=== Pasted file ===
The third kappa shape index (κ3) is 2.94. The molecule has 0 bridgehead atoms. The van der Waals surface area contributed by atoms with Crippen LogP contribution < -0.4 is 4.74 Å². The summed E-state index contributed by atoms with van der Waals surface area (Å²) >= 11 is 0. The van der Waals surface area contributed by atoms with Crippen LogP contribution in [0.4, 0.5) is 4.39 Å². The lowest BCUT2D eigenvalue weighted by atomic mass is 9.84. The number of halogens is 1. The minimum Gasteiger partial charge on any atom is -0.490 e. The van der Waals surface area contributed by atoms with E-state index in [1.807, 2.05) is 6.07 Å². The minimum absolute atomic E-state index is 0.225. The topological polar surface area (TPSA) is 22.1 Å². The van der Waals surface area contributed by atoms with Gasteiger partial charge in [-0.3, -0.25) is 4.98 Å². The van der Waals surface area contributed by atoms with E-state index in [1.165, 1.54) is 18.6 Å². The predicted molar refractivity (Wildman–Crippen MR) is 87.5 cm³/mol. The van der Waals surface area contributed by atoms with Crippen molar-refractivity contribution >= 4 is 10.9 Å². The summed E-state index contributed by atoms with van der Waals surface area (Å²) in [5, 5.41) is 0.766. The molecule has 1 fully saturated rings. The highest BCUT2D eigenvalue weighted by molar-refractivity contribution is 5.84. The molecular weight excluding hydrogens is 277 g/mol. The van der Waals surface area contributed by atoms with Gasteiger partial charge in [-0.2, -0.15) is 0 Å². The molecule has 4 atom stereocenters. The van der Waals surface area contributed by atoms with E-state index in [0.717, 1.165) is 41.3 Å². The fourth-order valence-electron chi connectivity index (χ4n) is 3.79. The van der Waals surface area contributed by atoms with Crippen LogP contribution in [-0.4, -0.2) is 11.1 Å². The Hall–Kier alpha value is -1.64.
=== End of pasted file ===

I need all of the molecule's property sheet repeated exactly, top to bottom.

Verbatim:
The third kappa shape index (κ3) is 2.94. The molecule has 0 bridgehead atoms. The van der Waals surface area contributed by atoms with Crippen LogP contribution < -0.4 is 4.74 Å². The summed E-state index contributed by atoms with van der Waals surface area (Å²) >= 11 is 0. The van der Waals surface area contributed by atoms with Crippen LogP contribution in [0.4, 0.5) is 4.39 Å². The lowest BCUT2D eigenvalue weighted by atomic mass is 9.84. The number of halogens is 1. The minimum Gasteiger partial charge on any atom is -0.490 e. The van der Waals surface area contributed by atoms with E-state index in [1.807, 2.05) is 6.07 Å². The minimum absolute atomic E-state index is 0.225. The topological polar surface area (TPSA) is 22.1 Å². The van der Waals surface area contributed by atoms with Gasteiger partial charge in [-0.3, -0.25) is 4.98 Å². The van der Waals surface area contributed by atoms with E-state index in [1.165, 1.54) is 18.6 Å². The predicted molar refractivity (Wildman–Crippen MR) is 87.5 cm³/mol. The van der Waals surface area contributed by atoms with Crippen molar-refractivity contribution >= 4 is 10.9 Å². The summed E-state index contributed by atoms with van der Waals surface area (Å²) in [5, 5.41) is 0.766. The molecule has 1 fully saturated rings. The highest BCUT2D eigenvalue weighted by molar-refractivity contribution is 5.84. The molecular weight excluding hydrogens is 277 g/mol. The van der Waals surface area contributed by atoms with Gasteiger partial charge in [-0.2, -0.15) is 0 Å². The molecule has 4 atom stereocenters. The van der Waals surface area contributed by atoms with E-state index in [0.717, 1.165) is 41.3 Å². The fourth-order valence-electron chi connectivity index (χ4n) is 3.79. The van der Waals surface area contributed by atoms with Crippen LogP contribution in [-0.4, -0.2) is 11.1 Å². The Hall–Kier alpha value is -1.64.